How much of the course is practical? About 50% of the course is practical work, this includes glasshouse work, outdoor practical's in the gardens and on the estate as well as lab work, visits and work experience. The academic side of the course includes the subject specific, technical, scientific and employability skills that will support the practical work that you do. The nature of the dormant and growing seasons will mean that you will do more theory in the autumn term and more practical in the spring and summer terms.
How much homework will I get? Students studying full time should think of their course as full time even though you are attending structured lessons only three days a week. Your work experience hours and project work will take up roughly another whole day per week and the likelihood is that there will be additional hours of further reading and course work on top of of this if you are aiming for high grades and to get the most from your course. If you keep up with your course work and project work you will stay on top of it all and will not feel too much of a build up at the end of the second and third terms.
What is the average number of students in the group? The numbers vary each year but generally around 15-20 new students each year who will be a mix of full time and part time applicants.
Will I get help with my assignment work? Yes! The Skills Development Centre is there to help anyone with any aspect of working on an assignment either through regular tutorials or on a drop in basis. All of your module teaching staff are also willing to give advice and guidance on your assignment work to help you get going and to give informal feedback. Formal feedback after marking the assignment also allows you to have a second attempt at the assignment if necessary and improve your grade and academic skills.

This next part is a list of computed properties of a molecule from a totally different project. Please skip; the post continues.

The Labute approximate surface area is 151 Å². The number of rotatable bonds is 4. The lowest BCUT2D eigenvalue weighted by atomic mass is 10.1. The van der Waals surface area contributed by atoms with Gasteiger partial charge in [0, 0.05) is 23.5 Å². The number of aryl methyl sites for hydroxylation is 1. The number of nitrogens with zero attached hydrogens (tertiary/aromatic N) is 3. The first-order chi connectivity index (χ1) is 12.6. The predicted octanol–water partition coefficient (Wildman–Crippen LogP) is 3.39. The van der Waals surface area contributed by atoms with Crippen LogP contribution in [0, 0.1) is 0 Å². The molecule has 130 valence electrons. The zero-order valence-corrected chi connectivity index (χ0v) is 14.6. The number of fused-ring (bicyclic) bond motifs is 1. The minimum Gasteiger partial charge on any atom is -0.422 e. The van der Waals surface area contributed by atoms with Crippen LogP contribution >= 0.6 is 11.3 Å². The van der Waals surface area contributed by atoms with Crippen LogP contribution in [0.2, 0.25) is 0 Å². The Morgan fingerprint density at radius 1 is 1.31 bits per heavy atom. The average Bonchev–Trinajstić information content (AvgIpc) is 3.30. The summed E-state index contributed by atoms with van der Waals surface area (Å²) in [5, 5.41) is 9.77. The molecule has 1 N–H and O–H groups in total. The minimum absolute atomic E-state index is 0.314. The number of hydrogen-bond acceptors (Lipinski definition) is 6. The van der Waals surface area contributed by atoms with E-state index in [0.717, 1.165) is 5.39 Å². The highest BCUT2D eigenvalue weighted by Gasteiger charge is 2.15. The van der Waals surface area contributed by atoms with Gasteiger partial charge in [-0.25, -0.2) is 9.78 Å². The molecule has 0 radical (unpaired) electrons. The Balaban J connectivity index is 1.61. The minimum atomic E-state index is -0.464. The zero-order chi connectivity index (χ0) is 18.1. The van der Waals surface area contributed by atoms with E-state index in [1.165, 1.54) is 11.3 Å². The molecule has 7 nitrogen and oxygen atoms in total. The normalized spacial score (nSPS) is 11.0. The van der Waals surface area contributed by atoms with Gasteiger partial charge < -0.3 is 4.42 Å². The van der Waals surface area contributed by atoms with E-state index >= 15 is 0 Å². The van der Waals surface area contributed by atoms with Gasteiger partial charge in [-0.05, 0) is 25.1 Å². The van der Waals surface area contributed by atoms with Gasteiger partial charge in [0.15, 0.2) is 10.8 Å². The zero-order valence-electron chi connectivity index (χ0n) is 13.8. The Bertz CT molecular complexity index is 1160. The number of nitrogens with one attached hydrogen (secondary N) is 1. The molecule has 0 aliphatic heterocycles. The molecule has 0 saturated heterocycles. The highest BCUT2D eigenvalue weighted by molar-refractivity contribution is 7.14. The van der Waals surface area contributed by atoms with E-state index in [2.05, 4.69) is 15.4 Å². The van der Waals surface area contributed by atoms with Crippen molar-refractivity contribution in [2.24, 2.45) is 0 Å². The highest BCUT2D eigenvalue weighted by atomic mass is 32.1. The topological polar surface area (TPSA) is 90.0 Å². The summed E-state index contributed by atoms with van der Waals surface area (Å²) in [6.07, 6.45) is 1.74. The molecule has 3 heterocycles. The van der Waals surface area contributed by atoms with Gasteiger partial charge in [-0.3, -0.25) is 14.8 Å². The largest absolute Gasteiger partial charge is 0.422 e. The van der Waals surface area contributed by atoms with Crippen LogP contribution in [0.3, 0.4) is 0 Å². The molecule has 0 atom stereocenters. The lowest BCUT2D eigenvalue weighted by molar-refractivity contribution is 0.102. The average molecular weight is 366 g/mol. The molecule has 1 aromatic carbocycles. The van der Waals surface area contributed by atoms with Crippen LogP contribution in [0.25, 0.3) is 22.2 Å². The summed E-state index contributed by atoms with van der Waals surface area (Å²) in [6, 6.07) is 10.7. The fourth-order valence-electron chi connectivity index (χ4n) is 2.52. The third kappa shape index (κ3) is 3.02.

Am I too old to do this course? No! We have students ranging from 16-60 (and above). In general we have a mix of age groups, many of our students are looking for a career change and are mature learners but we also have a growing number of school leavers accessing the course instead of A-Levels as well.
Are there any visits or field trips that I need to attend? There are no compulsory residential trips but we do run a series of day and and half day visits as part of the curriculum - these should be attended by everybody. Most visits will be free but some may incur a small cost.
Are there any exams to sit? No, there are some 'class tests' which are mini tests and these take place in lessons, some of which will be under formal exam conditions, others may be 'open book' assessments that are timed. The majority of our assessments are assignments that may take the form of a poster, presentation, fact-sheet, survey report, maintenance plan or design project. Portfolios are another way that we build up different pieces of work that you carry out throughout the year.
Will I get help finding a job at the end of the course? The Employability Team will help you with creating a CV, personal statements and various job search skills. You will also get advice from your tutor and we will structure your training through your Individual Learning Plan in order to make sure that you get practice in all of the relevant skills for your career choice. Each year we get lots of enquiries from employers looking for new staff and we also support students who are setting up their own business with advice, contacts and through the NTU business advice service 'The Hive'.